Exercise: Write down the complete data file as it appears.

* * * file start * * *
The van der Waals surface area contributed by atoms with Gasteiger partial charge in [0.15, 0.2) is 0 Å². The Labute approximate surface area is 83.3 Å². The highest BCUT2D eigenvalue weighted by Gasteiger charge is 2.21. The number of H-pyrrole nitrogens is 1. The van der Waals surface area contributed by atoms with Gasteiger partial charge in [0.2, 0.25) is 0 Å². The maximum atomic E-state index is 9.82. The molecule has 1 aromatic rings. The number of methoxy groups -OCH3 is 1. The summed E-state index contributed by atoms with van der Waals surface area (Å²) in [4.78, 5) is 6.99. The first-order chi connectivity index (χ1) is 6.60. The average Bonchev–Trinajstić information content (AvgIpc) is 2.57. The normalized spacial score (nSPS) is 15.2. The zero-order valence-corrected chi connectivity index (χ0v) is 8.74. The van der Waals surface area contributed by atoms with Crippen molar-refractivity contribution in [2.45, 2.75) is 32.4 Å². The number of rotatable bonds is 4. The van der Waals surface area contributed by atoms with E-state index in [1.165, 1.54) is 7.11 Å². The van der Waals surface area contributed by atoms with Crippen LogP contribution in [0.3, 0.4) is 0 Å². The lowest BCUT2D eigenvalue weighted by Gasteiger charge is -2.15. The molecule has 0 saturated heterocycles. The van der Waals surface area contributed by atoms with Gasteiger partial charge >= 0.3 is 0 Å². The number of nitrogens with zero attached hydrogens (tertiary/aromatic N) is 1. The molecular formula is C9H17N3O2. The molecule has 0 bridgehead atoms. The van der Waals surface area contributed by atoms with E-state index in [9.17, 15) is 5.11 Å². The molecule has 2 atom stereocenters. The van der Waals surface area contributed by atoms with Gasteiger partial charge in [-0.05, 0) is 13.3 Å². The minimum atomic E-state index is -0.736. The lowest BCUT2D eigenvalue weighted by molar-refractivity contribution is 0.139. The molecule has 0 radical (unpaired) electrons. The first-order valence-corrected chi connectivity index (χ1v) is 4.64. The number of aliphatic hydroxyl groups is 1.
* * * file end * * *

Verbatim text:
The van der Waals surface area contributed by atoms with Gasteiger partial charge in [0.15, 0.2) is 0 Å². The Labute approximate surface area is 83.3 Å². The highest BCUT2D eigenvalue weighted by Gasteiger charge is 2.21. The number of H-pyrrole nitrogens is 1. The van der Waals surface area contributed by atoms with Gasteiger partial charge in [0.2, 0.25) is 0 Å². The maximum atomic E-state index is 9.82. The molecule has 1 aromatic rings. The number of methoxy groups -OCH3 is 1. The summed E-state index contributed by atoms with van der Waals surface area (Å²) in [4.78, 5) is 6.99. The first-order chi connectivity index (χ1) is 6.60. The average Bonchev–Trinajstić information content (AvgIpc) is 2.57. The normalized spacial score (nSPS) is 15.2. The zero-order valence-corrected chi connectivity index (χ0v) is 8.74. The van der Waals surface area contributed by atoms with Crippen molar-refractivity contribution in [2.45, 2.75) is 32.4 Å². The number of rotatable bonds is 4. The van der Waals surface area contributed by atoms with E-state index in [1.165, 1.54) is 7.11 Å². The van der Waals surface area contributed by atoms with Crippen LogP contribution in [0.3, 0.4) is 0 Å². The lowest BCUT2D eigenvalue weighted by Gasteiger charge is -2.15. The molecule has 0 saturated heterocycles. The van der Waals surface area contributed by atoms with Gasteiger partial charge >= 0.3 is 0 Å². The number of nitrogens with zero attached hydrogens (tertiary/aromatic N) is 1. The molecular formula is C9H17N3O2. The molecule has 0 bridgehead atoms. The van der Waals surface area contributed by atoms with E-state index in [9.17, 15) is 5.11 Å². The molecule has 2 atom stereocenters. The van der Waals surface area contributed by atoms with Gasteiger partial charge in [-0.05, 0) is 13.3 Å². The minimum atomic E-state index is -0.736. The lowest BCUT2D eigenvalue weighted by molar-refractivity contribution is 0.139. The molecule has 0 radical (unpaired) electrons. The first-order valence-corrected chi connectivity index (χ1v) is 4.64. The number of aliphatic hydroxyl groups is 1.